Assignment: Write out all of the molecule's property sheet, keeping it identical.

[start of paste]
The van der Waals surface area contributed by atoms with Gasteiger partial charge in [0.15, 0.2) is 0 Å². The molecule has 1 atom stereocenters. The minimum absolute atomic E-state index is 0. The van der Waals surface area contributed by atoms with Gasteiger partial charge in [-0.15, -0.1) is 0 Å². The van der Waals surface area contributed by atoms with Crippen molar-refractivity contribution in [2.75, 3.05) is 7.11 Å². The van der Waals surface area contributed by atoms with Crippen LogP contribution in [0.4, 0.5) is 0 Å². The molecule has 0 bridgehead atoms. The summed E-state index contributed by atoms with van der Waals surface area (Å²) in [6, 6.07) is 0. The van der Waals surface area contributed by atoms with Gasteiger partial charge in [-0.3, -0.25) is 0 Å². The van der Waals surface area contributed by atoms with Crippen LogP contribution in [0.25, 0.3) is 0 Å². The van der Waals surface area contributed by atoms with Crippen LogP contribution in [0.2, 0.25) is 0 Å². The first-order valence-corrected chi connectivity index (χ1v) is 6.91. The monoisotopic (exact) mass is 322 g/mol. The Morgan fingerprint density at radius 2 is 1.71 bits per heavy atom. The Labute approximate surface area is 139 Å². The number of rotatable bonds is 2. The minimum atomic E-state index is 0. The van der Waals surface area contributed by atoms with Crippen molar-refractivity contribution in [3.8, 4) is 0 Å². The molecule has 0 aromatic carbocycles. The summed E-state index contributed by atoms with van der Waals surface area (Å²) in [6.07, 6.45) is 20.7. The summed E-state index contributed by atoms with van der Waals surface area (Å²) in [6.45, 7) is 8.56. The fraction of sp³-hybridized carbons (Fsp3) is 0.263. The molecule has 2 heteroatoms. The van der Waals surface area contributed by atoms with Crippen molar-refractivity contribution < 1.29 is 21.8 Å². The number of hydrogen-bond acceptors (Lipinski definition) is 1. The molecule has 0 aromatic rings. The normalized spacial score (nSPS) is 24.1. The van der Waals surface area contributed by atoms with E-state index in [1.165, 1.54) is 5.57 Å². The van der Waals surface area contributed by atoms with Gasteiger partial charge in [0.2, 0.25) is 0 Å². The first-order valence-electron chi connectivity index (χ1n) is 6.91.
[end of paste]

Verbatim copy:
The van der Waals surface area contributed by atoms with Gasteiger partial charge in [0.15, 0.2) is 0 Å². The molecule has 1 atom stereocenters. The minimum absolute atomic E-state index is 0. The van der Waals surface area contributed by atoms with Gasteiger partial charge in [-0.15, -0.1) is 0 Å². The van der Waals surface area contributed by atoms with Crippen molar-refractivity contribution in [2.75, 3.05) is 7.11 Å². The van der Waals surface area contributed by atoms with Crippen LogP contribution in [0.4, 0.5) is 0 Å². The molecule has 0 bridgehead atoms. The summed E-state index contributed by atoms with van der Waals surface area (Å²) in [6, 6.07) is 0. The van der Waals surface area contributed by atoms with Gasteiger partial charge in [-0.3, -0.25) is 0 Å². The van der Waals surface area contributed by atoms with Crippen LogP contribution in [0.25, 0.3) is 0 Å². The van der Waals surface area contributed by atoms with Crippen LogP contribution in [0.2, 0.25) is 0 Å². The first-order valence-corrected chi connectivity index (χ1v) is 6.91. The monoisotopic (exact) mass is 322 g/mol. The Morgan fingerprint density at radius 2 is 1.71 bits per heavy atom. The Labute approximate surface area is 139 Å². The number of rotatable bonds is 2. The minimum atomic E-state index is 0. The van der Waals surface area contributed by atoms with Crippen molar-refractivity contribution in [3.8, 4) is 0 Å². The molecule has 0 aromatic carbocycles. The summed E-state index contributed by atoms with van der Waals surface area (Å²) in [6.07, 6.45) is 20.7. The summed E-state index contributed by atoms with van der Waals surface area (Å²) in [6.45, 7) is 8.56. The fraction of sp³-hybridized carbons (Fsp3) is 0.263. The molecule has 2 heteroatoms. The van der Waals surface area contributed by atoms with Crippen molar-refractivity contribution < 1.29 is 21.8 Å². The number of hydrogen-bond acceptors (Lipinski definition) is 1. The molecule has 0 aromatic rings. The normalized spacial score (nSPS) is 24.1. The van der Waals surface area contributed by atoms with E-state index in [1.165, 1.54) is 5.57 Å². The van der Waals surface area contributed by atoms with Gasteiger partial charge in [0.2, 0.25) is 0 Å². The first-order valence-electron chi connectivity index (χ1n) is 6.91.